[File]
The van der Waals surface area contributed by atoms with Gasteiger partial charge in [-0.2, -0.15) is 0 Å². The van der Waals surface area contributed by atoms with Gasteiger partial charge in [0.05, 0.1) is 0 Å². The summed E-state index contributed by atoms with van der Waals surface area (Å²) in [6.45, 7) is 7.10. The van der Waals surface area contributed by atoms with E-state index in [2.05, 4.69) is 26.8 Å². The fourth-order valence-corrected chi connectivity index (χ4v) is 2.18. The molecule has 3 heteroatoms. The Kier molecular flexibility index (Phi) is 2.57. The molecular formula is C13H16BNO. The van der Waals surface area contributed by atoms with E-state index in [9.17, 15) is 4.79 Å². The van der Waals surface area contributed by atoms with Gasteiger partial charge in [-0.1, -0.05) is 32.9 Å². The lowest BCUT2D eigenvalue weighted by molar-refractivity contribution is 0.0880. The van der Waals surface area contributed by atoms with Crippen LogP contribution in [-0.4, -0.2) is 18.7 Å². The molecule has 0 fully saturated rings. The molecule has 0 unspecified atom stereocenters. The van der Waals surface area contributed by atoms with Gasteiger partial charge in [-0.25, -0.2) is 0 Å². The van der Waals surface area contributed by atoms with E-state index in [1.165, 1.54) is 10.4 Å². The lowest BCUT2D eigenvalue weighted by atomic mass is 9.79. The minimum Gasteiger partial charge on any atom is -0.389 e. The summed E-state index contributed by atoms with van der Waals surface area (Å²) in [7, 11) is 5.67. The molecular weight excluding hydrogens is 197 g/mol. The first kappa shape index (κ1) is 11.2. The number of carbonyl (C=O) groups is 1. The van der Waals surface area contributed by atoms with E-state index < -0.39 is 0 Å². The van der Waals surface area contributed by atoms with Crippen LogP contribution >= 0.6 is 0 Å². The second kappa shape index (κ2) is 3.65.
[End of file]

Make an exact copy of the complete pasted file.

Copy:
The van der Waals surface area contributed by atoms with Gasteiger partial charge in [-0.2, -0.15) is 0 Å². The van der Waals surface area contributed by atoms with Gasteiger partial charge in [0.05, 0.1) is 0 Å². The summed E-state index contributed by atoms with van der Waals surface area (Å²) in [6.45, 7) is 7.10. The van der Waals surface area contributed by atoms with E-state index in [2.05, 4.69) is 26.8 Å². The fourth-order valence-corrected chi connectivity index (χ4v) is 2.18. The molecule has 3 heteroatoms. The Kier molecular flexibility index (Phi) is 2.57. The molecular formula is C13H16BNO. The van der Waals surface area contributed by atoms with E-state index in [9.17, 15) is 4.79 Å². The van der Waals surface area contributed by atoms with Gasteiger partial charge in [-0.1, -0.05) is 32.9 Å². The lowest BCUT2D eigenvalue weighted by molar-refractivity contribution is 0.0880. The van der Waals surface area contributed by atoms with Crippen LogP contribution in [-0.4, -0.2) is 18.7 Å². The molecule has 0 fully saturated rings. The molecule has 0 unspecified atom stereocenters. The van der Waals surface area contributed by atoms with Gasteiger partial charge in [-0.25, -0.2) is 0 Å². The van der Waals surface area contributed by atoms with E-state index in [1.165, 1.54) is 10.4 Å². The lowest BCUT2D eigenvalue weighted by atomic mass is 9.79. The minimum Gasteiger partial charge on any atom is -0.389 e. The summed E-state index contributed by atoms with van der Waals surface area (Å²) in [7, 11) is 5.67. The molecular weight excluding hydrogens is 197 g/mol. The first kappa shape index (κ1) is 11.2. The number of carbonyl (C=O) groups is 1. The van der Waals surface area contributed by atoms with E-state index < -0.39 is 0 Å². The van der Waals surface area contributed by atoms with Crippen LogP contribution >= 0.6 is 0 Å². The second kappa shape index (κ2) is 3.65.